by Chris Clemens
Clifton Springs was permanently placed on the map by the famous Dr. Henry Foster. He discovered the healing properties of the sulfurous water naturally bubbling from the earth in the region. It’s tough to think about the town of Clifton Springs without thinking about the sanitarium that he built, where countless people went to experience the medicinal healing of the local water. Later on, the sanitarium closed in 1974 and was converted to a senior living facility. As a result of privacy and security reasons, many people don’t realize that the building is home to a historic chapel and that the chapel is home to a historic, priceless work of Louis Comfort Tiffany artwork.
Though the exact date of creation is unknown, one expert believes the mosaic was created in 1898. Using Tiffany’s tiled glass style of artwork, the 16 foot wide by 6 foot tall multi-color mosaic depicts the scene of The Last Supper. First painted by an employee of Tiffany’s named Fredrick Wilson for Tiffany to work from for the mosaic, the completed piece was donated by Mr. and Mrs. Myron Buck of Shortsville, New York in remembrance of Dr. Foster.
Amazingly, the chapel was nearly demolished during a renovation in the early 1970’s. The project called for ridding the Spa Apartments of the historic room that seats about 140, but a few locals rallied and called for the preservation of both the chapel, stained glass windows and also the Tiffany mosaic. The original organ was removed during that time, though a fitting organ was latter discovered in New York City and now calls the chapel home.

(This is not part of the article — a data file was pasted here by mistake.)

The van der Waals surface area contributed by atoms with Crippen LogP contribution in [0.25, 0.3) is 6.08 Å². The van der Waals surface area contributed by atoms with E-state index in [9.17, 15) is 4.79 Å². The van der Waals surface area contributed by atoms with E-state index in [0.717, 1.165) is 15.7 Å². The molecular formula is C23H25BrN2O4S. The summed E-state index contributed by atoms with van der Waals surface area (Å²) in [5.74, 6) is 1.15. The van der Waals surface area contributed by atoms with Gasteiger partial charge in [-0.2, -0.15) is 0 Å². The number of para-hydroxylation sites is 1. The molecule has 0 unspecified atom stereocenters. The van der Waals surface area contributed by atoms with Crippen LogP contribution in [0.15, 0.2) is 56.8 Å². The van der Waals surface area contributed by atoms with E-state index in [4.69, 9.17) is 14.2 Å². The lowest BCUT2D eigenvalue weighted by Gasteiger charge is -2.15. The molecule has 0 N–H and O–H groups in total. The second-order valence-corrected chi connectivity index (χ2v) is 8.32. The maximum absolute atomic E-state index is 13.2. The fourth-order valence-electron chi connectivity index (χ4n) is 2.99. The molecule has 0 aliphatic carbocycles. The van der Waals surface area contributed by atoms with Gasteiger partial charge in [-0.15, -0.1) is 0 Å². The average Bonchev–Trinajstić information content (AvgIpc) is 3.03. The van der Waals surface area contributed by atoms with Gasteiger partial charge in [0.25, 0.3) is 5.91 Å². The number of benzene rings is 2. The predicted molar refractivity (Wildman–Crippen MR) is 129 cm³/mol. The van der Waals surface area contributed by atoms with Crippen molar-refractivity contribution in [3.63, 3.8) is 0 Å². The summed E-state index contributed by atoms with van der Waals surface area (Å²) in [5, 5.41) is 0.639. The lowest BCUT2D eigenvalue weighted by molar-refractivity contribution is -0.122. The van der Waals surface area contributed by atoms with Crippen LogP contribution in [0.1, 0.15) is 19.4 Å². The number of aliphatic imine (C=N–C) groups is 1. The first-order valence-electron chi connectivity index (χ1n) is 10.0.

Recent renovations the last few years have ensured that the historic stained glass and the Tiffany mosaic will remain preserved for years to come.
You guys know what a big fan of Tiffany’s work I’ve become, and being able to get in and see this one up close was a tremendous honor. Upstate is lucky to have a large collection of Tiffany gems and the Clifton Springs Spa Apartments’ Chapel mosaic is high on the list
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Chris Clemens is the Founder/Publisher of Exploring Upstate. From his hometown in Rochester, he spends as much time as possible connecting with the history, culture, and places that make Upstate New York a land of discovery. Follow him on Twitter at @cpclemens